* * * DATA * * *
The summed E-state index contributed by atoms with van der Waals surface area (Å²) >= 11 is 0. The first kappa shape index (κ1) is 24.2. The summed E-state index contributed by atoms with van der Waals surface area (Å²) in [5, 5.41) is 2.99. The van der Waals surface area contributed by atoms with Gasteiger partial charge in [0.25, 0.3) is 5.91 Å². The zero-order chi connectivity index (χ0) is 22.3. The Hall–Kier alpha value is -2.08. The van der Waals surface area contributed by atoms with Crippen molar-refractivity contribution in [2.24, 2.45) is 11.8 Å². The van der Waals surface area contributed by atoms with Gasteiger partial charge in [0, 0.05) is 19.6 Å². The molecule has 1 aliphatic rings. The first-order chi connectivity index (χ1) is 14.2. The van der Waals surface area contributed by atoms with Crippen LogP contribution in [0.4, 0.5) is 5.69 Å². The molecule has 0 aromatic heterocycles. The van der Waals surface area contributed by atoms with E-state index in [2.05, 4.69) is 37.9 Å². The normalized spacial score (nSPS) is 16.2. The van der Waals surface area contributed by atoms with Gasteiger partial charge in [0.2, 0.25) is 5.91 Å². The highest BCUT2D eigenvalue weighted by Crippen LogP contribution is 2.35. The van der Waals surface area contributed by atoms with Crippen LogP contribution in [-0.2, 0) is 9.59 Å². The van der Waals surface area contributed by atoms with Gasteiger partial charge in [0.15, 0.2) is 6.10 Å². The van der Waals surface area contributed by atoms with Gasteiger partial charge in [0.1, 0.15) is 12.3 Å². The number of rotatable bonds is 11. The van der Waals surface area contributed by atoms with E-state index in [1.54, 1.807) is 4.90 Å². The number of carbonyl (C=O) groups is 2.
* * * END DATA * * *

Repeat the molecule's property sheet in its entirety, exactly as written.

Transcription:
The summed E-state index contributed by atoms with van der Waals surface area (Å²) >= 11 is 0. The first kappa shape index (κ1) is 24.2. The summed E-state index contributed by atoms with van der Waals surface area (Å²) in [5, 5.41) is 2.99. The van der Waals surface area contributed by atoms with Gasteiger partial charge in [0.25, 0.3) is 5.91 Å². The zero-order chi connectivity index (χ0) is 22.3. The Hall–Kier alpha value is -2.08. The van der Waals surface area contributed by atoms with Crippen molar-refractivity contribution in [2.24, 2.45) is 11.8 Å². The van der Waals surface area contributed by atoms with Gasteiger partial charge in [0, 0.05) is 19.6 Å². The molecule has 1 aliphatic rings. The first-order chi connectivity index (χ1) is 14.2. The van der Waals surface area contributed by atoms with Crippen LogP contribution in [0.4, 0.5) is 5.69 Å². The molecule has 0 aromatic heterocycles. The van der Waals surface area contributed by atoms with E-state index in [2.05, 4.69) is 37.9 Å². The normalized spacial score (nSPS) is 16.2. The van der Waals surface area contributed by atoms with Gasteiger partial charge in [0.2, 0.25) is 5.91 Å². The highest BCUT2D eigenvalue weighted by Crippen LogP contribution is 2.35. The van der Waals surface area contributed by atoms with Crippen LogP contribution in [-0.2, 0) is 9.59 Å². The van der Waals surface area contributed by atoms with Gasteiger partial charge in [0.15, 0.2) is 6.10 Å². The van der Waals surface area contributed by atoms with Gasteiger partial charge in [0.1, 0.15) is 12.3 Å². The number of rotatable bonds is 11. The van der Waals surface area contributed by atoms with E-state index in [1.54, 1.807) is 4.90 Å². The number of carbonyl (C=O) groups is 2.